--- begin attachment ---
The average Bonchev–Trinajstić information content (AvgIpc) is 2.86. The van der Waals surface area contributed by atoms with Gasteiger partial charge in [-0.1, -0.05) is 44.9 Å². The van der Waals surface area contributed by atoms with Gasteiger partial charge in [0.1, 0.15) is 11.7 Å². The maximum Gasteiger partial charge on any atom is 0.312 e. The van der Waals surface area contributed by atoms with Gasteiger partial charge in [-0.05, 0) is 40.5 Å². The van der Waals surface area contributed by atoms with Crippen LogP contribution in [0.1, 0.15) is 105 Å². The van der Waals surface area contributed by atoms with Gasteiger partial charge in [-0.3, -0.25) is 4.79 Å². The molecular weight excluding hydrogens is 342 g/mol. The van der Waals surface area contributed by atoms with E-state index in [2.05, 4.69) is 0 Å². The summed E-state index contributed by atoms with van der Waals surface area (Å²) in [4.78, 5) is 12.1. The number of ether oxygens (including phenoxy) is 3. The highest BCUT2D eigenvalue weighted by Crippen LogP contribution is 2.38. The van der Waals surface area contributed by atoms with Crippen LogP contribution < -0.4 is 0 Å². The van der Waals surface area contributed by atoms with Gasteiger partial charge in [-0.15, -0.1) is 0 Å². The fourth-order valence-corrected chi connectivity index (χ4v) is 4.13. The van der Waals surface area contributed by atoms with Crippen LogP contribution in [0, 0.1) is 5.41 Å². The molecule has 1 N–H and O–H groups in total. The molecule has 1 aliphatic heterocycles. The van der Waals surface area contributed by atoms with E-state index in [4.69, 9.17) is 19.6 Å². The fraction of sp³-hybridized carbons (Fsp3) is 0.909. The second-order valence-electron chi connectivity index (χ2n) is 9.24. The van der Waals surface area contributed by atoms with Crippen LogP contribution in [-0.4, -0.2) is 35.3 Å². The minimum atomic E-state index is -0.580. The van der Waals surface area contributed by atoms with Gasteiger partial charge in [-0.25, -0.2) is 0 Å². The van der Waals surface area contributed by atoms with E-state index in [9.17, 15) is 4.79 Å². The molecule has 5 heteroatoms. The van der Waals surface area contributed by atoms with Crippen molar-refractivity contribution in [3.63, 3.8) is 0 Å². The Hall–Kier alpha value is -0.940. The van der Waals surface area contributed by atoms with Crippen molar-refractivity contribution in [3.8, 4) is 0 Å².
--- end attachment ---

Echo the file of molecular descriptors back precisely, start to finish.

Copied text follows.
The average Bonchev–Trinajstić information content (AvgIpc) is 2.86. The van der Waals surface area contributed by atoms with Gasteiger partial charge in [-0.1, -0.05) is 44.9 Å². The van der Waals surface area contributed by atoms with Gasteiger partial charge in [0.1, 0.15) is 11.7 Å². The maximum Gasteiger partial charge on any atom is 0.312 e. The van der Waals surface area contributed by atoms with Gasteiger partial charge in [-0.05, 0) is 40.5 Å². The van der Waals surface area contributed by atoms with Crippen LogP contribution in [0.1, 0.15) is 105 Å². The van der Waals surface area contributed by atoms with Gasteiger partial charge in [-0.3, -0.25) is 4.79 Å². The molecular weight excluding hydrogens is 342 g/mol. The van der Waals surface area contributed by atoms with E-state index in [2.05, 4.69) is 0 Å². The summed E-state index contributed by atoms with van der Waals surface area (Å²) in [4.78, 5) is 12.1. The number of ether oxygens (including phenoxy) is 3. The highest BCUT2D eigenvalue weighted by Crippen LogP contribution is 2.38. The van der Waals surface area contributed by atoms with Crippen LogP contribution < -0.4 is 0 Å². The van der Waals surface area contributed by atoms with Gasteiger partial charge in [-0.15, -0.1) is 0 Å². The fourth-order valence-corrected chi connectivity index (χ4v) is 4.13. The van der Waals surface area contributed by atoms with Crippen LogP contribution in [0, 0.1) is 5.41 Å². The molecule has 1 N–H and O–H groups in total. The molecule has 1 aliphatic heterocycles. The van der Waals surface area contributed by atoms with E-state index in [4.69, 9.17) is 19.6 Å². The fraction of sp³-hybridized carbons (Fsp3) is 0.909. The second-order valence-electron chi connectivity index (χ2n) is 9.24. The van der Waals surface area contributed by atoms with Crippen LogP contribution in [-0.4, -0.2) is 35.3 Å². The minimum atomic E-state index is -0.580. The van der Waals surface area contributed by atoms with Gasteiger partial charge in [-0.25, -0.2) is 0 Å². The van der Waals surface area contributed by atoms with E-state index in [9.17, 15) is 4.79 Å². The molecule has 5 heteroatoms. The van der Waals surface area contributed by atoms with Crippen molar-refractivity contribution in [3.63, 3.8) is 0 Å². The Hall–Kier alpha value is -0.940. The van der Waals surface area contributed by atoms with Crippen molar-refractivity contribution in [3.8, 4) is 0 Å².